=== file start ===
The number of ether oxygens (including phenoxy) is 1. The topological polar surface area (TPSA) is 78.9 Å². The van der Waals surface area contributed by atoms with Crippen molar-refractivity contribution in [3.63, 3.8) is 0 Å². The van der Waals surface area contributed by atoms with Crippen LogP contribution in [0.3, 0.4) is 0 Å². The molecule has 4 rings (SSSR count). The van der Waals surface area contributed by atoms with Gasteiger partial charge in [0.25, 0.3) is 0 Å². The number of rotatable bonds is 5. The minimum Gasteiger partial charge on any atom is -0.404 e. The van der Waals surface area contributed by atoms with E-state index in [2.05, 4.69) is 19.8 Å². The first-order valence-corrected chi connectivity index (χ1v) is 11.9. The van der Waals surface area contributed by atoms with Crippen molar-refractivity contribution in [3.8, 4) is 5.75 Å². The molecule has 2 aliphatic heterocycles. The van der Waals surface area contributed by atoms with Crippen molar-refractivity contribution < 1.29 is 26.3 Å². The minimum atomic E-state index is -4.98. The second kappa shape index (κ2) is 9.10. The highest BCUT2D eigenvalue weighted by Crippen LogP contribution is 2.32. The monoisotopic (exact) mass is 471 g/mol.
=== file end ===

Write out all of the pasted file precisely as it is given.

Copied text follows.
The number of ether oxygens (including phenoxy) is 1. The topological polar surface area (TPSA) is 78.9 Å². The van der Waals surface area contributed by atoms with Crippen molar-refractivity contribution in [3.63, 3.8) is 0 Å². The van der Waals surface area contributed by atoms with Crippen LogP contribution in [0.3, 0.4) is 0 Å². The molecule has 4 rings (SSSR count). The van der Waals surface area contributed by atoms with Gasteiger partial charge in [0.25, 0.3) is 0 Å². The number of rotatable bonds is 5. The minimum Gasteiger partial charge on any atom is -0.404 e. The van der Waals surface area contributed by atoms with E-state index in [2.05, 4.69) is 19.8 Å². The first-order valence-corrected chi connectivity index (χ1v) is 11.9. The van der Waals surface area contributed by atoms with Crippen molar-refractivity contribution in [3.8, 4) is 5.75 Å². The molecule has 2 aliphatic heterocycles. The van der Waals surface area contributed by atoms with Crippen molar-refractivity contribution < 1.29 is 26.3 Å². The minimum atomic E-state index is -4.98. The second kappa shape index (κ2) is 9.10. The highest BCUT2D eigenvalue weighted by Crippen LogP contribution is 2.32. The monoisotopic (exact) mass is 471 g/mol.